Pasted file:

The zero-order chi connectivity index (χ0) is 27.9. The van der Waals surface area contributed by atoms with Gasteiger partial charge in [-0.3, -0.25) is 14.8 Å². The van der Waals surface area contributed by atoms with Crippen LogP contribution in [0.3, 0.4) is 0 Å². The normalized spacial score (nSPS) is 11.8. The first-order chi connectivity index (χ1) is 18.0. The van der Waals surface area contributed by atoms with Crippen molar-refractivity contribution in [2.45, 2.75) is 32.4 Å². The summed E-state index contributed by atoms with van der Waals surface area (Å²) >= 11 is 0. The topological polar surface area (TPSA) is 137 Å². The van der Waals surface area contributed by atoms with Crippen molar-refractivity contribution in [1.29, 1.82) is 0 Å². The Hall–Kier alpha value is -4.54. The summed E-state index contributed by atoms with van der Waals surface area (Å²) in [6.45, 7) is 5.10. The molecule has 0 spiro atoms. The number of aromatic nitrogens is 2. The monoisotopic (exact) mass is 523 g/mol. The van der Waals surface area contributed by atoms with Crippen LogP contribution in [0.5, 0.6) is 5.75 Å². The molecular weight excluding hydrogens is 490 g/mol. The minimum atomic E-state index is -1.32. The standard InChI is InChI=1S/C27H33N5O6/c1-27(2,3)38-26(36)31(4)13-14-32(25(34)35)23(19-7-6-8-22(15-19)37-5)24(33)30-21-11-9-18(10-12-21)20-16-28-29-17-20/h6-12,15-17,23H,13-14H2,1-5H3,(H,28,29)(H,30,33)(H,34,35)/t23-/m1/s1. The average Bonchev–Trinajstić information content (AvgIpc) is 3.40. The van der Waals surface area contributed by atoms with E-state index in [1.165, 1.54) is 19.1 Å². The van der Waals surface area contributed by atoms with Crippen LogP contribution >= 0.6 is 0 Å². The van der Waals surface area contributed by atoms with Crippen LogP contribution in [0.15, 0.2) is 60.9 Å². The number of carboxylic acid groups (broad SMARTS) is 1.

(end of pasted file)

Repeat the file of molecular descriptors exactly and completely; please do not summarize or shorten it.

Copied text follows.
The zero-order chi connectivity index (χ0) is 27.9. The van der Waals surface area contributed by atoms with Gasteiger partial charge in [-0.3, -0.25) is 14.8 Å². The van der Waals surface area contributed by atoms with Crippen LogP contribution in [0.3, 0.4) is 0 Å². The normalized spacial score (nSPS) is 11.8. The first-order chi connectivity index (χ1) is 18.0. The van der Waals surface area contributed by atoms with Crippen molar-refractivity contribution in [2.45, 2.75) is 32.4 Å². The summed E-state index contributed by atoms with van der Waals surface area (Å²) >= 11 is 0. The topological polar surface area (TPSA) is 137 Å². The van der Waals surface area contributed by atoms with Crippen molar-refractivity contribution in [1.29, 1.82) is 0 Å². The Hall–Kier alpha value is -4.54. The summed E-state index contributed by atoms with van der Waals surface area (Å²) in [6.45, 7) is 5.10. The molecule has 0 spiro atoms. The number of aromatic nitrogens is 2. The monoisotopic (exact) mass is 523 g/mol. The van der Waals surface area contributed by atoms with Crippen LogP contribution in [0.5, 0.6) is 5.75 Å². The molecular weight excluding hydrogens is 490 g/mol. The minimum atomic E-state index is -1.32. The standard InChI is InChI=1S/C27H33N5O6/c1-27(2,3)38-26(36)31(4)13-14-32(25(34)35)23(19-7-6-8-22(15-19)37-5)24(33)30-21-11-9-18(10-12-21)20-16-28-29-17-20/h6-12,15-17,23H,13-14H2,1-5H3,(H,28,29)(H,30,33)(H,34,35)/t23-/m1/s1. The average Bonchev–Trinajstić information content (AvgIpc) is 3.40. The van der Waals surface area contributed by atoms with E-state index in [1.165, 1.54) is 19.1 Å². The van der Waals surface area contributed by atoms with Crippen LogP contribution >= 0.6 is 0 Å². The van der Waals surface area contributed by atoms with Crippen LogP contribution in [0.15, 0.2) is 60.9 Å². The number of carboxylic acid groups (broad SMARTS) is 1.